The Amazon Basin is one of the largest but also less well understood hydrological regions on Earth (UNESCO, 2007). The population is around 20 million, including 300,000 indigenous people, with 2/3 living in villages and towns. Many depend on groundwater as a source of safe drinking water (UNEP, 2004). However, coarse first-generation global risk maps predict a high probability of groundwater arsenic contamination caused by naturally reducing aquifer conditions (Figure 1, Amini et al., 2008). Arsenic is highly toxic, causing ailments ranging from skin lesions and cardiovascular disease to different types of cancer (Kapaj et al., 2006). At present, there is no published data to confirm or reject these predictions of arsenic contamination.
The main objective of our seed project is to establish a Swiss-Brazilian research partnership with the aim of investigating the (arsenic and other) geogenic contamination of groundwater in the Amazon Basin.
In particular we are seeking funding for the following activities: (i) Set-up collaboration to initiate a long-term research project. An initial workshop with research partners, water authorities and geologists is planned in Manaus, Brazil. (ii) Calibrate water sampling procedures and chemical analysis methods between the partners. (iii) Conduct a pilot groundwater survey in selected areas of the Brazilian Amazon Basin to get a first overview of the extent of geogenic contamination. This pilot exploratory study will cover two distinguished depositional environments. (iv) Seek geospatial data that is up to date and with highest resolution related to geology, soil characteristics, topography and climate of the Brazilian Amazon region to determine proxies for geochemical conditions to identify aquifers that are highly likely to be affected by geogenic contamination. (v) Develop a full joint project proposal to be submitted to larger Swiss and Brazilian funding agencies.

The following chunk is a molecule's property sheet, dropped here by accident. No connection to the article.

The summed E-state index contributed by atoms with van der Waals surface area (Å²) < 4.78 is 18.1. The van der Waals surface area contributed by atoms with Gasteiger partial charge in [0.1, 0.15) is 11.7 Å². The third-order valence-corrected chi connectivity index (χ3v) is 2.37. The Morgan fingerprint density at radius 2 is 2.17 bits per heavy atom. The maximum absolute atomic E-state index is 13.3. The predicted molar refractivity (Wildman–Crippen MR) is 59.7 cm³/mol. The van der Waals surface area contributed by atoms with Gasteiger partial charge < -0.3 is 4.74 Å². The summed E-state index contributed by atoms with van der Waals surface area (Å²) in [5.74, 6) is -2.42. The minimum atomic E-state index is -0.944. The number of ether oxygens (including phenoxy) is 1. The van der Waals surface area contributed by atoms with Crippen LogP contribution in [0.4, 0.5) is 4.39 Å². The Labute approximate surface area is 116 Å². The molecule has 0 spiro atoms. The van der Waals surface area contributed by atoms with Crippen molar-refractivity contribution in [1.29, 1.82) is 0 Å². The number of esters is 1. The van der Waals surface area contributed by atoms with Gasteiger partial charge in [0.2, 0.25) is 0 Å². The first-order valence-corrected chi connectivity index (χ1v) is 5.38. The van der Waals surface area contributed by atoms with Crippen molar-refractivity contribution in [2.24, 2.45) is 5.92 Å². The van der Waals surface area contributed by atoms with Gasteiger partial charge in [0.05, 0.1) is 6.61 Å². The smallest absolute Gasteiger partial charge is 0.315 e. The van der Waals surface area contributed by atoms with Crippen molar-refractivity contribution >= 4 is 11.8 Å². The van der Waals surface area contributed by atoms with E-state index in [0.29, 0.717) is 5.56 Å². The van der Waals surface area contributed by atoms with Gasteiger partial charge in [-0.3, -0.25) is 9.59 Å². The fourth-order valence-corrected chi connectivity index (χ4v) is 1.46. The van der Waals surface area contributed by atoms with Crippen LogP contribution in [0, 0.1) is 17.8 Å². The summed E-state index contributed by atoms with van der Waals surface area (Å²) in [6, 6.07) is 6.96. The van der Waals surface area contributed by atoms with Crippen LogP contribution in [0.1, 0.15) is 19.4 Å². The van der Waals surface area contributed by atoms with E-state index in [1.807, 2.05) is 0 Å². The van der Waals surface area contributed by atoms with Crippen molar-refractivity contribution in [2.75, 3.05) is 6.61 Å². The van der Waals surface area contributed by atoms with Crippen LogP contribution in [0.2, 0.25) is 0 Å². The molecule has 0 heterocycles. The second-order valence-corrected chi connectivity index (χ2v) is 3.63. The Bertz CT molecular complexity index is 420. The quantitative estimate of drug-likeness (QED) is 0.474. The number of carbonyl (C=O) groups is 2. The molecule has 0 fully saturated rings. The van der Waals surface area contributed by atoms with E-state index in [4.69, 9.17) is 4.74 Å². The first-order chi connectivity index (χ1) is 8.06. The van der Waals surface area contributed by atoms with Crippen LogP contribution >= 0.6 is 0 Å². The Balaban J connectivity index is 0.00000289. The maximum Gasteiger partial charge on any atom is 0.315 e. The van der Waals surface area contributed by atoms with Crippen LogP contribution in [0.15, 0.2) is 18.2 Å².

The expected results are (a) the identification of hotspots of geogenic contamination in drinking water resources, (b) preliminary understanding of the processes specific to the hydrogeochemical context of the Amazon Basin, that lead to the release of contaminants under reducing conditions in groundwater and (c) an established partnership to prepare sound project proposals for a 3-4 year research project in which we will investigate the entire Amazon Basin in-depth.
The ultimate goal is to develop geospatial risk models together with Brazilian and Peruvian partners that pinpoint safe and unsafe groundwater resources throughout the Amazon Basin. The significance of this approach lies in the fact that predictions can be made for regions with no or little groundwater quality data.
Dr. Michael Berg
Prof. Dr. Ingo Daniel Wahnfried